Is Cheerleading a Sport?

Posted on July 27, 2010

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More post-World-Cup reflections on soccer soon. But in the meantime, a philosophical debate about sport erupted on a slow summer sports-news day last week.

In case you missed it, here’s the AP’s account of the story:

Competitive cheerleading is not an official sport that colleges can use to meet gender-equity requirements, a federal judge ruled Wednesday in ordering Quinnipiac University to keep its women’s volleyball team. The parties in the case said it was the first time the issue had been decided by a judge.

Several volleyball players and their coach sued Quinnipiac, in Hamden, Conn., after it announced in March 2009 that it would eliminate the team for budgetary reasons and replace it with a competitive cheer squad.

Quinnipiac contended that the cheerleading squad and other moves kept it in compliance with Title IX, the 1972 law that mandates equal opportunities for men and women in athletics. But Judge Stefan Underhill of United States District Court in Hartford disagreed. University officials responded by saying they would start a women’s rugby team but declined to discuss the future of other teams or say whether they would continue offering scholarships to competitive cheerleaders.

For non-Americans of a certain age, this must sound like a Monty Python sketch. Judges are deciding philosophical “What is x?” questions, and passing judgment on the thoroughly innocent and legal extracurricular activities at universities? For outsiders curious enough to follow up, you’ll find more than enough information about “Title IX” here.

Long story short: athletics are huge at American universities; they can consume significant chunks of the college budgets (though men’s football and basketball teams do, at some schools, turn a profit), and provide tens of thousands of scholarships nationwide — often to kids who would not otherwise have gone to university. And for these reasons, American federal civil rights legislation (i.e. Title IX) requires that the benefits of university athletics should be shared equally among male and female students. And universities have to show they are in compliance.

So sometimes judges will have to decide if an activity being funded primarily for female students counts as a sporting activity for the purposes of Title IX.

The sports media in the US late last week immediately reframed the issue simply as: Is cheerleading a sport? Snap polls I saw on ESPN had a strong majority of the mostly male audience answering No. Most of the naysayers were no doubt thinking about girls and young women with pompoms on the sidelines of high school and college sporting events, and not about competitive cheerleading squads like this one, which perform something that is a cross between circus acrobatics, a Vegas show and, well, gymnastics. ESPN itself televises the national championships for this “activity” at the high-school level. And in recent years we’ve come to learn that cheerleading of all sorts causes two-thirds of catastrophic injuries among female high school and college athletes in the US, as well as some 30,000 emergency-room visits annually.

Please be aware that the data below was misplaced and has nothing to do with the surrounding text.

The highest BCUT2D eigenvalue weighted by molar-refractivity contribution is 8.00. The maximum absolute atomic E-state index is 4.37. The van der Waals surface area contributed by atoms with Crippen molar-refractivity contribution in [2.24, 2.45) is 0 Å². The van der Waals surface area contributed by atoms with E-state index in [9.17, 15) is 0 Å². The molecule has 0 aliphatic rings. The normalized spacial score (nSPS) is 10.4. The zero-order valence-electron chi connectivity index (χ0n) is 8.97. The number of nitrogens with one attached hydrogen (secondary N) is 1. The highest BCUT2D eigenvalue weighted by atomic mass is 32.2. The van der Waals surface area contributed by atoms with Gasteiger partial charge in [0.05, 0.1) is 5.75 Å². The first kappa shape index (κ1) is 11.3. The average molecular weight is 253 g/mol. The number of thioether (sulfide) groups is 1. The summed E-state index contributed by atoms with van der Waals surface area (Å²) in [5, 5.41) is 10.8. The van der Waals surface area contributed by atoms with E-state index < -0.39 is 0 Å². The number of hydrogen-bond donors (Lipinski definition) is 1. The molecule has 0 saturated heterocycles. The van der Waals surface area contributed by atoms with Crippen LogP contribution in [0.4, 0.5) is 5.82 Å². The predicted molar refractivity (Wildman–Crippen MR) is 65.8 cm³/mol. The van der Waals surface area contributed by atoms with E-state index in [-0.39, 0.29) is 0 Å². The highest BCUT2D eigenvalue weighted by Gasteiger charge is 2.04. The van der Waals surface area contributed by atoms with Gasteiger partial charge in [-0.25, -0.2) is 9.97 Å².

But the court case was not really trying to settle the issue of whether competitive cheerleading counts as a real sport. The judge may have ruled the same way if the activity in question had been a varsity women’s flag-football team. (Flag football is a form of American football that has players immobilized by pulling their “flag” — a ribbon attached to the waist by velcro — rather than tackling them to the ground.) Flag football is clearly a sport, and it is becoming popular as a high-school sport for girls in Florida, but it does not have any real intercollegiate infrastructure at the college level. This court case was all about the interpretation of a federal statute and the regulatory law associated with it.

But the question of whether cheerleading is a sport had the effect of setting the mass typing and tweeting classes abuzz over the more general philosophical question of what criteria are relevant for deciding whether some particular activity counts as a sport.

This “philosophy of sport” blog is now about six months old, so it is probably about time we pose that simple question, What is a sport, anyway? And does anything about our understanding of any particular sport hang on our answer to this question? (To be continued….)

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